H.V. McKay Memorial Gardens

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The H.V. McKay Memorial Gardens, originally the Sunshine Gardens, are a public space located in the Melbourne suburb of Sunshine, Victoria, Australia. Established in 1909, the area is Australia's oldest remaining industrial garden and one of only two remaining in Australia,[1] the heritage-listed[2] gardens on Anderson Road were established in 1909 by H.V. McKay as Sunshine Gardens. In April 2012, local residents were campaigning to preserve the original state of the public space.[3]

History[edit]

In 1909 the Sunshine Gardens were developed to provide an amenity for the employees of the Sunshine Harvester Works.[4] Designed by the assistant city engineer at Ballarat, F. A. Horsfallm and laid out by head gardener S. G. Thompson, the eight-acre Gardens were sited alongside the factory and incorporated recreation facilities and popular horticultural displays.[5][6]

According to Bill Bampton, the Gardens included tennis courts and pavilion, a bandstand, a bowling green, a substantial house for the head gardener, a conservatory and associated works areas.[7] Under inaugural curator Thompson (1909–27), and curators James Willan (1930–39) and Harold Gray (1939-50), the Gardens developed a reputation for its chrysanthemums and dahlias, attracting workers and their families, as well as other local residents.[8]

Transfer to City of Sunshine and eventually the National Trust of Australia[edit]

In 1953, the management of Sunshine Gardens was handed to the newly established City of Sunshine. At this time, it was renamed the H.V. McKay Memorial Gardens.[9][10] In the 1990s, the garden was listed by the National Trust of Australia and in the Register of the National Estate. In 2007 the Friends of McKay Gardens was formed to help maintain the gardens.[11]

Threatened destruction for rail construction[edit]

Regional Rail Link proposals entailed the destruction of the gardens as part of a grade separation along Anderson Road in Sunshine, despite the fact that this impact appeared nowhere in its planning documents. The proposal entailed the removal of more than 130 square metres of land, destruction of path systems, and the relocation of the last remaining heritage fabric. After having condemned the RRL while in opposition,[12] the new Liberal Minister for Public Transport, Terry Mulder, responded to the community controversy by saying: "you can’t keep everyone happy".[13] After considerable community resistance and strong lobbying by Brimbank City Council, the RRL Authority reduced its acquisition of land to approximately five square metres. Neither the RRL Authority nor the Minister of Transport have ever acknowledged the adverse impact of the initial proposals, nor the distress caused to the local community.

References[edit]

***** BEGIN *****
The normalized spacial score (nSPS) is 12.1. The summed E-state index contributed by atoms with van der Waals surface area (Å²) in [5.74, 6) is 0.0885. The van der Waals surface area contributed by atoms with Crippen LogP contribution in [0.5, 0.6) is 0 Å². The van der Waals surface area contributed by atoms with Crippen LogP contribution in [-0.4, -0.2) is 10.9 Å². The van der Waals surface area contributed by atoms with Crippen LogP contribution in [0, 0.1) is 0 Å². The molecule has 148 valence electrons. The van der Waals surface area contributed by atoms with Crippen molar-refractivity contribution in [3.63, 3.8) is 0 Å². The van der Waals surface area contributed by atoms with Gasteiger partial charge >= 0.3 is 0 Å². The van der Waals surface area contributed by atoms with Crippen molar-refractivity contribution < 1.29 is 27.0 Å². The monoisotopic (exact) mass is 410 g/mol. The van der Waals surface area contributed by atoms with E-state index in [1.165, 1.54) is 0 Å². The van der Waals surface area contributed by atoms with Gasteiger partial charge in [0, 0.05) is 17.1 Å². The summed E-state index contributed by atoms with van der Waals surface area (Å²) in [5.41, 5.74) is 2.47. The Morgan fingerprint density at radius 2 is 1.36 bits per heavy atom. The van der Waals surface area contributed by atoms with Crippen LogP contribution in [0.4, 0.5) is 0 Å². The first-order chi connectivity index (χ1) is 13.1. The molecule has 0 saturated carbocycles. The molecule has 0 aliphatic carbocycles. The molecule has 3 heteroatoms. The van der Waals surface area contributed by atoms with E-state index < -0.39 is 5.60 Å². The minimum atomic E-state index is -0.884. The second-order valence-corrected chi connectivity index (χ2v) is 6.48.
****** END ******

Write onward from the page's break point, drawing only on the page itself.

1. ^ Friends of the McKay Memorial Gardens - History
  2. ^ "HV McKay Memorial Gardens". Victorian Heritage Database. Heritage Council of Victoria. Retrieved 9 November 2012. 
  3. ^ Benjamin Millar (10 April 2012). "Groups rally for Sunshine's HV McKay Memorial Gardens". Brimbank Weekly. Retrieved 1 September 2012. 
  4. ^ Aitken, R., ‘H. V. McKay Memorial Gardens’, in R. Aitken and M. Looker (eds), Oxford Companion to Australian Gardens, South Melbourne, Oxford University Press, 2002, p. 388.
  5. ^ Aitken, R., ‘H. V. McKay Memorial Gardens’, in R. Aitken and M. Looker (eds), Oxford Companion to Australian Gardens, South Melbourne, Oxford University Press, 2002, p. 388.
  6. ^ Bampton, B., ‘H. V. McKay Gardens, Sunshine: an industrial garden 100 years on’, Australian Garden History, 21 (3), 2010, pp. 10–15.
  7. ^ Bampton, B., ‘H. V. McKay Gardens, Sunshine: an industrial garden 100 years on’, Australian Garden History, 21 (3), 2010, pp. 10–15.
  8. ^ Aitken, R., ‘H. V. McKay Memorial Gardens’, in R. Aitken and M. Looker (eds), Oxford Companion to Australian Gardens, South Melbourne, Oxford University Press, 2002, p. 388.
  9. ^ Aitken, R., ‘H. V. McKay Memorial Gardens’, in R. Aitken and M. Looker (eds), Oxford Companion to Australian Gardens, South Melbourne, Oxford University Press, 2002, p. 388.
  10. ^ Bampton, B., ‘H. V. McKay Gardens, Sunshine: an industrial garden 100 years on’, Australian Garden History, 21 (3), 2010, pp. 10–15.
  11. ^ Bampton, B., ‘H. V. McKay Gardens, Sunshine: an industrial garden 100 years on’, Australian Garden History, 21 (3), 2010, pp. 10–15.
  12. ^ Jon Faine (5 April 2011). "Regional Rail Link cost blowout blamed on former government". Retrieved 2013-01-29. 
  13. ^ Laura Wakely (31 January 2012). "Minister ‘up front’ on rail". 

External links[edit]

Coordinates: 37°47′02″S 144°49′42″E / 37.7838°S 144.8282°E / -37.7838; 144.8282